The Rogers Commission delivered a report to the President which publicly denounced the whole organization of NASA, as well as the Marshall Space Flight Centre in Huntsville, Alabama, and Morton Thiokol, Inc., in Ogden, Utah, especially, for substandard engineering and deficient management. The Marshall Space Flight Centre was in charge of the shuttle boosters, engines, and tank, while Morton Thiokol, although only a contractor, was responsible for the booster motors, although they were assembled at the Kennedy Space Centre at Cape Canaveral, Florida. The Rogers Commission was also able to gather troubling testimonies from many engineers who had consistently expressed their concern about the reliability of the seals for no less than two years and who had advised their superiors about the possibility of a failure just the night before the launch.
As a response to the disaster and consequent questioning of its quality and safety control measures, NASA decided to add several checkpoints in the space shuttle administration, including a new NASA safety office and a shuttle safety advisory panel, in order to prevent such an unsound decision as launching that day from being made again.
5. Cleveland East Ohio Gas explosion
This disaster occurred in the afternoon of October 20th of the year 1944. 130 people lost their lives due to the explosion and resulting fires. Approximately a one square mile area on Cleveland, Ohio’s east side was also destroyed. This happened when the surface tank number 4, which contained liquefied natural gas (LNG) in the East Ohio Gas Company’s tank farm, started releasing a vapour from a defective weld bead on the side of the poorly structured tank.
The gas poured and combined with air and gas from the sewage system, which resulted in an ignition and an ensuing explosion. Thirty minutes later, a second above ground tank exploded, levelling the rest of the tank farm. Manhole covers exploded towards the sky with fireballs underground that consumed many houses and businesses in their way. The fireball was seen by Cleveland residents from at least seven miles away, while the smoke was visible from an even greater distance. It was calculated that the explosion was equal to a 2.43 kT explosion of TNT and its temperature over 3000 degrees Fahrenheit.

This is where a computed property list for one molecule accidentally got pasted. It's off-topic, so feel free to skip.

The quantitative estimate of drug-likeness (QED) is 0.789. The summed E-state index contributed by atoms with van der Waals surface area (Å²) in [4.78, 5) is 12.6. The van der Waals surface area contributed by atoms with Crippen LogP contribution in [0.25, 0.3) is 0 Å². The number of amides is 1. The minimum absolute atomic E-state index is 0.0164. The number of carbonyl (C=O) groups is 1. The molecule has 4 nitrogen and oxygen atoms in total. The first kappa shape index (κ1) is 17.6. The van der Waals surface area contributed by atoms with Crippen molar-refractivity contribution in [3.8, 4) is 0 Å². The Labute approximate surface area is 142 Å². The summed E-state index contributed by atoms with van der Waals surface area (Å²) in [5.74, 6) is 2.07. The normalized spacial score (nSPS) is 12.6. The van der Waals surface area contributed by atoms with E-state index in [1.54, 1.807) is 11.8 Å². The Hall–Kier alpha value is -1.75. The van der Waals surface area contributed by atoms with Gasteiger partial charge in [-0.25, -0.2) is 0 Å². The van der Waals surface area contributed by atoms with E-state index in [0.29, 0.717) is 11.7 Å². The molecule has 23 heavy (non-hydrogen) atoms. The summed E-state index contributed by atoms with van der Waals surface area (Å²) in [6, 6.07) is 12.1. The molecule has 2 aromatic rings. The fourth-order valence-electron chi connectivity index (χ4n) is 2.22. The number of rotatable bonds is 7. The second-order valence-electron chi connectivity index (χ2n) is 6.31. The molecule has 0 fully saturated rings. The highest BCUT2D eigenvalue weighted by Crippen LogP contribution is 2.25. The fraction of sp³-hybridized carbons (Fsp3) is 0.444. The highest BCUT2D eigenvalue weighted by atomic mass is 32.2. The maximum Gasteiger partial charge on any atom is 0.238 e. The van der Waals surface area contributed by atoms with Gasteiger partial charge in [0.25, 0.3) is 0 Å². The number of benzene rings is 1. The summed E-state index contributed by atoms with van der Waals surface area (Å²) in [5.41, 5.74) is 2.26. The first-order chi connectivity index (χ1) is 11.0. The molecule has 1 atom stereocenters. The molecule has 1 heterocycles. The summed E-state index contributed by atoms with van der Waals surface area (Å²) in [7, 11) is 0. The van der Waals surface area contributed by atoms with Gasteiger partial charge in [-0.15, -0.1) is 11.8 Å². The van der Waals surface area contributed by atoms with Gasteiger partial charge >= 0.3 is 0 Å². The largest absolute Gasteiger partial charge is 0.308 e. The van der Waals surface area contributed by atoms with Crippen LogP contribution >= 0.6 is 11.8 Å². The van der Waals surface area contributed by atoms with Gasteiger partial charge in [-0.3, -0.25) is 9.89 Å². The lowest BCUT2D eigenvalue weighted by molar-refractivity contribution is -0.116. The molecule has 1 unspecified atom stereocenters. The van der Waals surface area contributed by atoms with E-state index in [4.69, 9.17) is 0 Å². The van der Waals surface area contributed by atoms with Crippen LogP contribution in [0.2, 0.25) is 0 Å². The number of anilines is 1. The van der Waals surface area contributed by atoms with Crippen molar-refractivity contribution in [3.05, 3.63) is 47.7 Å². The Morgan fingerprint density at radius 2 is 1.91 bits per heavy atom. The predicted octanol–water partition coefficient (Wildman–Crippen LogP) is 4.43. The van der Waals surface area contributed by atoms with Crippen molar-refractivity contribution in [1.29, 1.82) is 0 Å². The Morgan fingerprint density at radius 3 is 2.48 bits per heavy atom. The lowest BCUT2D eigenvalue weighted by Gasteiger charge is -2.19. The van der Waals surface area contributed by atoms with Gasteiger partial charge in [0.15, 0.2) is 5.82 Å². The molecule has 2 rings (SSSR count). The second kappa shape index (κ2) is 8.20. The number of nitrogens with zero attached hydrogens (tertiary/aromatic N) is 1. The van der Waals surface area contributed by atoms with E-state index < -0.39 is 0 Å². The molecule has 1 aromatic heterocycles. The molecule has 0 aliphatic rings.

The incident also left a lasting change on the natural gas industry. Until the disaster, the use of surface natural gas tanks was the standard, and their presence in supply facilities for homes, office buildings and factories were a familiar view in cities across all America. After the disaster, utility companies and communities started to question the safety of their natural gas storage systems, and underground natural gas storage eventually became the new standard.
6. The Collapse of the Tacoma Narrows Bridge
The Tacoma Narrows bridge was a milestone in many ways, although not all positive. It was the first bridge design that used plate girders to support the roadbed, as well as the first cable suspension bridge, and the third largest suspension bridge at the time. Unfortunately, it was also the first bridge to suffer the consequences of not accounting for aeroelastic flutter in its design. Although this engineering flop was not as tragic casualty-wise as the rest in this list (fortunately, no one died), it really was an immense engineering failure otherwise.